Galdo JC, Smith J, Black D. Bandwidth selection and the estimation of treatment effects with unbalanced data. Ann Econ Stat. 2008;91–92:189–216.
Silverman BW. Density estimation for statistics and data analysis. London: Chapman & Hall; 1986.
Lechner M, Miquel R, Wunsch C. Long-run effects of public sector sponsored training in West Germany. J Eur Econ Assoc. 2011;9(4):742–784.
Huber M, Lechner M, Steinmayr A. Radius matching on the propensity score with bias adjustment: tuning parameters and finite sample behavior. Empir Econ. 2015;49(1):1–31.
Caliendo M, Mahlstedt R, Mitnik O. Unobservable, but unimportant? The influence of personality traits (and other usually unobserved variables) for the evaluation of labor market policies. IZA Discussion Paper No. 8337; 2014.
Lechner M, Wunsch C. Sensitivity of matching-based program evaluations to the availability of control variables. Labour Econ. 2013;21(1):111–121.
Heckman JJ, Smith JA. The pre-programme earnings dip and the determinants of participation in a social programme. Implications for simple programme evaluation strategies. Econ J. 1999;109(457):313–348.
Heckman JJ, LaLonde RJ, Smith JA. The economics and econometrics of active labor market programs. Handb Labor Econ. 1999;3(1):1865–2097.
Dehejia R. Practical propensity score matching: a reply to Smith and Todd. J Econ. 2005;125(1):355–364.
Austin PC. An introduction to propensity score methods for reducing the effects of confounding in observational studies. Multivar Behav Res. 2011;46(3):399–424.
Millimet DL, Tchernis R. On the specification of propensity scores, with applications to the analysis of trade policies. J Bus Econ Stat. 2009;27(3):397–415.
Ashenfelter O. Estimating the effect of training programs on earnings. Rev Econ Stat. 1978;60(1):47–57.
Lechner M. A Note on the common support problem in applied evaluation studies. Ann Econ Stat. 2008;91–92:217–235.
Lee WS. Propensity score matching and variations on the balancing test. Empir Econ. 2013;44(1):47–80.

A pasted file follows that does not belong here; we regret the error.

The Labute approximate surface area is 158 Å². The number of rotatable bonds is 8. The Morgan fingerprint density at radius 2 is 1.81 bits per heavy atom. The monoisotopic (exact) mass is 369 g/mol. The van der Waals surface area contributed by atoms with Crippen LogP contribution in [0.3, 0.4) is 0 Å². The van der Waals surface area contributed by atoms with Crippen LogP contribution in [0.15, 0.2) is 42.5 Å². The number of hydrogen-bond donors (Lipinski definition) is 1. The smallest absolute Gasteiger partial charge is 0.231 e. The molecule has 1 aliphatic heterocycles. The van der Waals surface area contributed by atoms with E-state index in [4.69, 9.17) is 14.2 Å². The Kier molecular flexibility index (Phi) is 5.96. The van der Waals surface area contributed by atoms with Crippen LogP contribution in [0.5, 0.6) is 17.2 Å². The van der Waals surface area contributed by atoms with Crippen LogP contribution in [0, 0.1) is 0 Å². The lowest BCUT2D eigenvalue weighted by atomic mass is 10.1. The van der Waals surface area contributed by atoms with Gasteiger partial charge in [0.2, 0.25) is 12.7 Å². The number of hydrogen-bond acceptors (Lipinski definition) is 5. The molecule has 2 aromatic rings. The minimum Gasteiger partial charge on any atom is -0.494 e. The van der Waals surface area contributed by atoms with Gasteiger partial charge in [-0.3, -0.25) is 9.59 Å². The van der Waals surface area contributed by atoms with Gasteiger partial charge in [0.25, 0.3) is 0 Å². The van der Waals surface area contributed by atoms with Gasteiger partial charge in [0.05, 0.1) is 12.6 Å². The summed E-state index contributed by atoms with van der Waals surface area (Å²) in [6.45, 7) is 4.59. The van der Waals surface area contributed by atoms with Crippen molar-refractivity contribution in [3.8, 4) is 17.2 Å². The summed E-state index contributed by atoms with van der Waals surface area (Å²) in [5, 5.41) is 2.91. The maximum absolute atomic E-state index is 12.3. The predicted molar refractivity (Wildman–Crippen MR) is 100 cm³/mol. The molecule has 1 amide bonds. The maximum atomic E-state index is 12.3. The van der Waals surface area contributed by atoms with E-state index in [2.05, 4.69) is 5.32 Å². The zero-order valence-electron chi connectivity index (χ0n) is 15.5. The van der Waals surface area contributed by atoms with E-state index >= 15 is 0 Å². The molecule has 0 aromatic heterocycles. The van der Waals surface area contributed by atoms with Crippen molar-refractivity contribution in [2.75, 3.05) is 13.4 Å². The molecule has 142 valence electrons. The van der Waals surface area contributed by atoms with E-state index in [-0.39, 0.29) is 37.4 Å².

Rosenbaum PR, Rubin DB. Constructing a control group using multivariate matched sampling methods that incorporate the propensity score. Am Stat. 1985;39(1):33–38.
Rubin DB. Using propensity scores to help design observational studies: application to the tobacco litigation. Health Serv Outcomes Res Methodol. 2001;2(3–4):169–188.
World Bank. World development indicators. 2015. https://data.worldbank.org. Accessed 09 Feb 2016.
Baldwin R, Teulings C. Secular stagnation: facts, causes and cures. London: Centre for Economic Policy Research-CEPR; 2014.
The author would like to thank the anonymous reviewers for their helpful and constructive comments that greatly contributed to improving the final version of the paper.
This paper is based on the project “Evaluation Pilotprojekt Ingeus—berufliche Wiederein-gliederung von Rentenbeziehenden der Invalidenversicherung” funded by the Federal Social Insurance Office (FISO), Switzerland. It does not necessarily reflect the opinions and views held by the FISO.
Conflict of interest
Author Tobias Hagen declares that he has no conflict of interest.
All procedures performed in studies involving human participants were in accordance with the ethical standards of the institutional and/or national research committee and with the 1964 Helsinki declaration and its later amendments or comparable ethical standards.
Electronic supplementary material
Below is the link to the electronic supplementary material.
See Fig. 5.
Rights and permissions
About this article
Cite this article
Hagen, T. Evaluation of a Placement Coaching Program for Recipients of Disability Insurance Benefits in Switzerland. J Occup Rehabil 29, 72–90 (2019). https://doi.org/10.1007/s10926-018-9766-x
- Health economics